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Our work was a problem of machine learning regression. We established 7 regression equations for machine learning to predict in each message the average of the Judgments of the Turks on the amount of emotional or informative support, question-asking or self-revelation (see the dimensions of the judgment listed in Table 5). The predictor variables were the dictionaries and other features listed in text box 1 and the Story function. We used Weka, a machine learning toolkit, to create the Support Vector Machine (SMOreg) regression models [35]. The 1000 thread launchers or their first answers, coded by MTurk workers, were randomly divided into a training game (80%), a development rate (10%) and a test game (10%). The training kit was used to build the models. The SDK was used to evaluate the accuracy of different model configurations and variations in the functions used. After the models performed well in terms of development data, we used the test to evaluate the proper functioning of the final regression equations. We evaluated the predictions from the pearson torque correlation between human-coded assessments and machine measurements for the 100 messages in the sample test. The correspondence between human-coded assessments and machine measurements was .65 average over the 7 dimensions and ranged from .85 for providing information assistance to .44 for positive emotional self-revelation. Table 5 presents the evaluation results for each support-related construction. Most of the results from this large sample of machine-coded data replicated the results of the small sample of human-encoded data. The model showed that the more one of the 4 types of self-opening presented itself in the thread start message, the more emotional support the initial response contained (all P<.001), although the effect of positive emotional self-revelation was not significant in the human-encoded data model (P = .10).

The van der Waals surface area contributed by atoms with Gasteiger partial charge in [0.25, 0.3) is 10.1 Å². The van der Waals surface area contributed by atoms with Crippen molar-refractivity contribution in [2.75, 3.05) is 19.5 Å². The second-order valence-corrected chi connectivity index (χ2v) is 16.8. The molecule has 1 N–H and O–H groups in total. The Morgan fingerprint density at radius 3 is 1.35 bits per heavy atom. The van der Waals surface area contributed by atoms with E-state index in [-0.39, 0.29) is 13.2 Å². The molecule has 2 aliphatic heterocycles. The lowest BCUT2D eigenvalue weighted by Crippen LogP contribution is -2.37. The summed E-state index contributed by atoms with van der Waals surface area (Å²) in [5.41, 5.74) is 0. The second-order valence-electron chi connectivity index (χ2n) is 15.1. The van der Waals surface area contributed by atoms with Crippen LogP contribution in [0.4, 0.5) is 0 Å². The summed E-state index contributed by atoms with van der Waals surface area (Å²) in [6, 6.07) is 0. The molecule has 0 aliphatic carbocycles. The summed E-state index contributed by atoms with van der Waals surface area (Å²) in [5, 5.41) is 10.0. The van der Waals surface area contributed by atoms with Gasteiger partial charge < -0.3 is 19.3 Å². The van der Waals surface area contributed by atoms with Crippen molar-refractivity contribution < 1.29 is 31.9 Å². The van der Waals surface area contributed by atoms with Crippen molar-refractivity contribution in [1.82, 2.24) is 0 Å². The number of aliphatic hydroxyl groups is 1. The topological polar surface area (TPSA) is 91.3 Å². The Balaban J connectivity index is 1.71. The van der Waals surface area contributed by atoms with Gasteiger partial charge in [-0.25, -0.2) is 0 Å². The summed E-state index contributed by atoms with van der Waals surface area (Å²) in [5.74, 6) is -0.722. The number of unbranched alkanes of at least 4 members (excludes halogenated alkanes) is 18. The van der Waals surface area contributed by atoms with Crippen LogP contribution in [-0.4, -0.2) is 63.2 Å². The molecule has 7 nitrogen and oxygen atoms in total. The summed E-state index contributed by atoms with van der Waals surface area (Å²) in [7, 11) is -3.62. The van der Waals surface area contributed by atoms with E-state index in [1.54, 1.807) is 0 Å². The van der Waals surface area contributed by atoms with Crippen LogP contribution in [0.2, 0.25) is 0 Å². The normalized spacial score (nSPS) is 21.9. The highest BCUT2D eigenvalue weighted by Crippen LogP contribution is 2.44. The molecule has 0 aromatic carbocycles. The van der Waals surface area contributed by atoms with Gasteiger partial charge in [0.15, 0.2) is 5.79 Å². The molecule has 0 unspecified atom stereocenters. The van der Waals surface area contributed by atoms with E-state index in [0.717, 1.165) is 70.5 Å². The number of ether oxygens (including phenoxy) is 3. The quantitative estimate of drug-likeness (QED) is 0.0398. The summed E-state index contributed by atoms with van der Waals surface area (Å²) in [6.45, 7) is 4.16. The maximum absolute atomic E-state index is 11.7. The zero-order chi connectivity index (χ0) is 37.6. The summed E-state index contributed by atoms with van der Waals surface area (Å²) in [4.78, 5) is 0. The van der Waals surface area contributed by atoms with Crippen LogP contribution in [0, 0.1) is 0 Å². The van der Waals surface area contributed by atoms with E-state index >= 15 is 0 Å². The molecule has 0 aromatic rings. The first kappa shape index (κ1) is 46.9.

The effect of self-opening negative information (beta = 0.18) was the effect of self-opening of negative information, especially in the context of emotional support, SE 0.01) stronger than the effect of positive emotional self-opening (beta = 0.09, SE 0.01) or negative emotional self-opening (beta = 0.10, SE 0.01), which were in turn stronger than the effect of positive self-opening of information (beta = 0.06, SE 0.01). However, these comparisons of effect effectiveness should be treated with caution, as some constructs in Table 6 have high correlations (e.g.B. the correlation between positive and positive self-disclosure of information was .83). As with the human-coded recording, when the thread launcher asked questions, the answer contained less emotional support (beta =-.17, SE 0.01), but more information support (beta=.29, SE 0.01). Positive self-presentation of information appeared to weaken information assistance (beta=-.06, SE<0.00). Self-presentation of negative information appeared to attract support for information (beta=.07, SE<00.00), although this association was not significant in the human-encoded dataset, likely due to the small sample size. . . .